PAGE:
Make Way for China

The challenge to the iPhone has not been limited to Samsung, however. A new group of Chinese brands now offer similar functionality at a much lower price. Brands like Huawei, Xiaomi, Vivo and Oppo represent a new breed of rivals. According to BrandZ, in 2016 the average perceived price across markets for these brands ranged from 80 to 103, though demand remained relatively low outside China (Power Score averages between 53 and 81). Within China, however, both Xiaomi and Huawei are now very well-established offerings at comparatively low price points. Huawei is also investing heavily in global marketing, boosting the brand's presence and influence (Figure 2).

Because these entrants now offer good-quality handsets for much less, both iPhone and Samsung are weakening in their ability to justify a higher price point in China. Consumers are thinking twice about whether they really need to splash out on an iPhone or Samsung device (Figure 3).

Apple's response was to launch the iPhone SE in early 2016, the brand's first attempt to deliver a 'budget' offer in a smaller size (still at a comparative premium but around 40% lower than the 6s). This represents an attempt to prevent iPhone customers on lower budgets being attracted to newer offers from lower-priced competitors.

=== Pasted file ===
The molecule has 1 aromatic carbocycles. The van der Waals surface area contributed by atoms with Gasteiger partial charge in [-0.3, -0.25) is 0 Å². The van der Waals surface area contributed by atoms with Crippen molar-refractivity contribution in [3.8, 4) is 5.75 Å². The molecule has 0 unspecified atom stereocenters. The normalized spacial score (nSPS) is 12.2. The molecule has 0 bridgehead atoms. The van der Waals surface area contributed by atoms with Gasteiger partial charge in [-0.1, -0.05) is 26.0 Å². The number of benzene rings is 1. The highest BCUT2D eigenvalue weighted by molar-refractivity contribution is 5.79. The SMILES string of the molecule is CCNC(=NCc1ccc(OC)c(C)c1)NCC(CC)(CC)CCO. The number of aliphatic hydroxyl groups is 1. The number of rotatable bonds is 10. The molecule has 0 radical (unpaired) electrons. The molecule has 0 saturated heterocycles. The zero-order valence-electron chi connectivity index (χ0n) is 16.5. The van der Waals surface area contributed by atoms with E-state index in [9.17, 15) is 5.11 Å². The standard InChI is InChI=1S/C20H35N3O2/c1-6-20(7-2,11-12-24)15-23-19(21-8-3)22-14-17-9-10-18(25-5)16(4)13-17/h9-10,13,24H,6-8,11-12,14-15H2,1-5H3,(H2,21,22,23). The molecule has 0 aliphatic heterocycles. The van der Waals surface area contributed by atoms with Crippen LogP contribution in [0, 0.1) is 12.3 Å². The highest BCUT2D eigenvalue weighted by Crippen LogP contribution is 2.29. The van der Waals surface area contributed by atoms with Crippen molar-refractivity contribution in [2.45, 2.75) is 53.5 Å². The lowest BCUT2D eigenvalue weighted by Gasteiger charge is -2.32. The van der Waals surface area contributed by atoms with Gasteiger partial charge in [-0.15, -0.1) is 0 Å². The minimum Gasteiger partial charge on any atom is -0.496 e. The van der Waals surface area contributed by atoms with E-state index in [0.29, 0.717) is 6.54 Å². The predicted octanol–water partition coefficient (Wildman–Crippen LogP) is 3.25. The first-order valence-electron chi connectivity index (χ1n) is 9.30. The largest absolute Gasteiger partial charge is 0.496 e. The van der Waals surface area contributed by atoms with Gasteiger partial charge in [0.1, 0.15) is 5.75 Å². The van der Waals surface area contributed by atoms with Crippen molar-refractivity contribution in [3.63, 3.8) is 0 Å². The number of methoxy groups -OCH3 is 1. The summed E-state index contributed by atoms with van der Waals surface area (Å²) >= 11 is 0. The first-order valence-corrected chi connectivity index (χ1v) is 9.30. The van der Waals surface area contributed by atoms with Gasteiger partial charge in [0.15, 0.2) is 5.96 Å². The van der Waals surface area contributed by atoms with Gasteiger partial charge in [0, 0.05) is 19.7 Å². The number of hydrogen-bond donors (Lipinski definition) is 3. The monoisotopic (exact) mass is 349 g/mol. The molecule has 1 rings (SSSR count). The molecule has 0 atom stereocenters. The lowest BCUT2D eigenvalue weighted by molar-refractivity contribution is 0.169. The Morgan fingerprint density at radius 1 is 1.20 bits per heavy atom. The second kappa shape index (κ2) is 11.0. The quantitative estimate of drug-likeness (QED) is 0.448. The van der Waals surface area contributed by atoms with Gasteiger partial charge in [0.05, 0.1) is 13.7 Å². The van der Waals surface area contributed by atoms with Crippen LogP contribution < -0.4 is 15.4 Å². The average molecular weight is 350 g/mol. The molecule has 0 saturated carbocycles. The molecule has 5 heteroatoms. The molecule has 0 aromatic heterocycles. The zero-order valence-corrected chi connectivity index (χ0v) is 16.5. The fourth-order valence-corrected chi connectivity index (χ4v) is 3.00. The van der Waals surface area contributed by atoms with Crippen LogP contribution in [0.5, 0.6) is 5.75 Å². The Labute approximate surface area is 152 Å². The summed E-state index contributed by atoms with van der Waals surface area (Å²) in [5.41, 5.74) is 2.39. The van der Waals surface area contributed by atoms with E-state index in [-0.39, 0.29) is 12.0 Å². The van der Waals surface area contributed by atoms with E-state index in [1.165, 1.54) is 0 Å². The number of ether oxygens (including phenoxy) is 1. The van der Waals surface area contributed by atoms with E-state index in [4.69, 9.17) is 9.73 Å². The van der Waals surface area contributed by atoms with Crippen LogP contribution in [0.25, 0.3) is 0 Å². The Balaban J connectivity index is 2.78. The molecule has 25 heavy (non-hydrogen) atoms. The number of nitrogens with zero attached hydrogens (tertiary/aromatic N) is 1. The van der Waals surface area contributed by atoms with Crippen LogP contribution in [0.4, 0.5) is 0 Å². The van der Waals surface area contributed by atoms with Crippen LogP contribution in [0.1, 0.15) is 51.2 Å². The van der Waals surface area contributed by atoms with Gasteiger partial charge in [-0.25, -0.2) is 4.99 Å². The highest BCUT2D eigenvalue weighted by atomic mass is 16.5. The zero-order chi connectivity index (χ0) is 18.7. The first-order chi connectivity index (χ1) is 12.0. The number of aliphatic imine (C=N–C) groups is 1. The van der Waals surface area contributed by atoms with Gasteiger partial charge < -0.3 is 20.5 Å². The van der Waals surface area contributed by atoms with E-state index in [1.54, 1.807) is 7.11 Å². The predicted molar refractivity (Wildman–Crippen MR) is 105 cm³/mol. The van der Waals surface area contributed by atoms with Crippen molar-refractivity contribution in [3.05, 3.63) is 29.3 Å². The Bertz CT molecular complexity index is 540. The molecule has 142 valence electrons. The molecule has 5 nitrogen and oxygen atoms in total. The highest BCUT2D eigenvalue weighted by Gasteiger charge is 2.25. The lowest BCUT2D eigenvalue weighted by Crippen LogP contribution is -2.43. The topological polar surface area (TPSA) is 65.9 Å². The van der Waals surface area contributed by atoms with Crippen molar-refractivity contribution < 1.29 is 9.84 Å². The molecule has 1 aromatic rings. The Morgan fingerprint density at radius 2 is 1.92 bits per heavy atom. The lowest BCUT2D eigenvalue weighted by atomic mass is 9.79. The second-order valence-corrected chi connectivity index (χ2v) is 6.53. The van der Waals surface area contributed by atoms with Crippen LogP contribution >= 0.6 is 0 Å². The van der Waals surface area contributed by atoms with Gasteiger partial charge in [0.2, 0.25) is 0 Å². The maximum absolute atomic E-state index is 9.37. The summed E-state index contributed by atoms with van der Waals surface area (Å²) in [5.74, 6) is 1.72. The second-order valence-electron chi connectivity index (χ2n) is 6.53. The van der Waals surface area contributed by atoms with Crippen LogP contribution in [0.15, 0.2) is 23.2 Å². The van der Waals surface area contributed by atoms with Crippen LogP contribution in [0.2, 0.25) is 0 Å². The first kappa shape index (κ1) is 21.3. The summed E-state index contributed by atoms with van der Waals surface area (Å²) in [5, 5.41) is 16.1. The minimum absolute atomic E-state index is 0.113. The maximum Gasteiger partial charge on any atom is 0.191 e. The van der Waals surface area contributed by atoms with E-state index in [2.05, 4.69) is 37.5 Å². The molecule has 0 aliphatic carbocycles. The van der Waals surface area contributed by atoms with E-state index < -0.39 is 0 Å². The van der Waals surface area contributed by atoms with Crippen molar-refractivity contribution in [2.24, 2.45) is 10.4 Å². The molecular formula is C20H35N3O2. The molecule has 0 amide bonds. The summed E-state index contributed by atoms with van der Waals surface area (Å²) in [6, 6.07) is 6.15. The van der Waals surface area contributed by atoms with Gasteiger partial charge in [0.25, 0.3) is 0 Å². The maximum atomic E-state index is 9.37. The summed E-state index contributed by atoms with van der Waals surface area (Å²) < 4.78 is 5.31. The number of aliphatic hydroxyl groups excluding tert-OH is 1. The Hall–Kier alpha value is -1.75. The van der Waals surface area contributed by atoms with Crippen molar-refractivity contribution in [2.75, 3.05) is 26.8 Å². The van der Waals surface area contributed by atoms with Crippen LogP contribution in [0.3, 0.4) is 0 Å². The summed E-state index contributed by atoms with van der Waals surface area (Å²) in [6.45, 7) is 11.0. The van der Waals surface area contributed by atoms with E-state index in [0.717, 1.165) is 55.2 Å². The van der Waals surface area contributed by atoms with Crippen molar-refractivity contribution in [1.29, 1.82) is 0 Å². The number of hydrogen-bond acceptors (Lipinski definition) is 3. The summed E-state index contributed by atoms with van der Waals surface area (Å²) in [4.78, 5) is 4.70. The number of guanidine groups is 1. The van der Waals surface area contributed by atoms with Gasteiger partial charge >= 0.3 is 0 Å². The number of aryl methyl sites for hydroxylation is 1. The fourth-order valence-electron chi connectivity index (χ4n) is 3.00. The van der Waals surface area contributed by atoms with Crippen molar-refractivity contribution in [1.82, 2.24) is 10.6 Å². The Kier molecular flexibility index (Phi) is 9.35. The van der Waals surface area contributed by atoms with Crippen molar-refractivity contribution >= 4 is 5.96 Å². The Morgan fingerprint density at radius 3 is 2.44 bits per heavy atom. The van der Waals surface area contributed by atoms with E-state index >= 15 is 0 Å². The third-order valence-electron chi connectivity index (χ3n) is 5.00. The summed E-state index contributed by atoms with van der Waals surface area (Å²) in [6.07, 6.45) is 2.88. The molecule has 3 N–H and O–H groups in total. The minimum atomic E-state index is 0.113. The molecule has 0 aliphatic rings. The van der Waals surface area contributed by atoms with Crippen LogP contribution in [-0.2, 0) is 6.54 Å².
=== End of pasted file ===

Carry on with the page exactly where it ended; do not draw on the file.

The next six months should be quite interesting. The recent launch of the Samsung Galaxy S8 in March is likely to be followed by the iPhone 8 in September, and both releases come at a time when the market has a general feeling of stagnation for many. Globally, all players in the smartphone market are struggling to excite consumers. Incremental improvements to screen sizes and cameras just don't generate a high level of curiosity and certainly don't offer the same opportunity for differentiation that they once did.

The battle is increasingly being fought by embedding consumers into the brand ecosystem. A consumer with an iPad, iMac and iPhone, who accesses music through iTunes and stores and accesses photos via iCloud, is much more likely to upgrade to the iPhone 8 – unless a competitor can offer a very compelling reason to move elsewhere.

The biggest threat to the continued success of the iPhone is the next game-changing innovation – the next 'iPhone level event' (iLE). Right now, there's an intense focus on software, with artificial intelligence the likely route to ever-greater and increasingly effortless user interaction. Augmented reality offers another tantalising opportunity, as evidenced by the global hysteria last year surrounding the success of Pokémon Go.

'Think different' remains one of Apple's most memorable slogans and encapsulates the purpose of the brand for consumers all over the world. On the iPhone's ten-year anniversary, there's never been a better time for Apple to reapply that particular mantra and truly disrupt once more. The race for the next iLE is on. The question is, who will deliver it?